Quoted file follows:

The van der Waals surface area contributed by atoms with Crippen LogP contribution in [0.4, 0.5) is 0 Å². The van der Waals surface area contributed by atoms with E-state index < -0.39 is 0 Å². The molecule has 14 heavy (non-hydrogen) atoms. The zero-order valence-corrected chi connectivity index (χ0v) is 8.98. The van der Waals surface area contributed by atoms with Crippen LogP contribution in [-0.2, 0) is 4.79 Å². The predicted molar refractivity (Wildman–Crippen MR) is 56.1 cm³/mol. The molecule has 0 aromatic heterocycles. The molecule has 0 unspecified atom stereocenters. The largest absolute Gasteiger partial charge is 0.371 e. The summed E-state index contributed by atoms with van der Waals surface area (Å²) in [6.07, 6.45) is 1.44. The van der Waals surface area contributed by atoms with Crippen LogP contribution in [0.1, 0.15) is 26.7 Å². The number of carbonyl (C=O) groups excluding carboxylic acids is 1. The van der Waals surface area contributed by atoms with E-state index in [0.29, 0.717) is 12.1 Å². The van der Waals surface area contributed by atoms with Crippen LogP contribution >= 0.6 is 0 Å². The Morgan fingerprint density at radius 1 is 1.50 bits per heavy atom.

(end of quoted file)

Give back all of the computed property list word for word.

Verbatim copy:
The van der Waals surface area contributed by atoms with Crippen LogP contribution in [0.4, 0.5) is 0 Å². The van der Waals surface area contributed by atoms with E-state index < -0.39 is 0 Å². The molecule has 14 heavy (non-hydrogen) atoms. The zero-order valence-corrected chi connectivity index (χ0v) is 8.98. The van der Waals surface area contributed by atoms with Crippen LogP contribution in [-0.2, 0) is 4.79 Å². The predicted molar refractivity (Wildman–Crippen MR) is 56.1 cm³/mol. The molecule has 0 aromatic heterocycles. The molecule has 0 unspecified atom stereocenters. The largest absolute Gasteiger partial charge is 0.371 e. The summed E-state index contributed by atoms with van der Waals surface area (Å²) in [6.07, 6.45) is 1.44. The van der Waals surface area contributed by atoms with Crippen LogP contribution in [0.1, 0.15) is 26.7 Å². The number of carbonyl (C=O) groups excluding carboxylic acids is 1. The van der Waals surface area contributed by atoms with E-state index in [0.29, 0.717) is 12.1 Å². The van der Waals surface area contributed by atoms with Crippen LogP contribution >= 0.6 is 0 Å². The Morgan fingerprint density at radius 1 is 1.50 bits per heavy atom.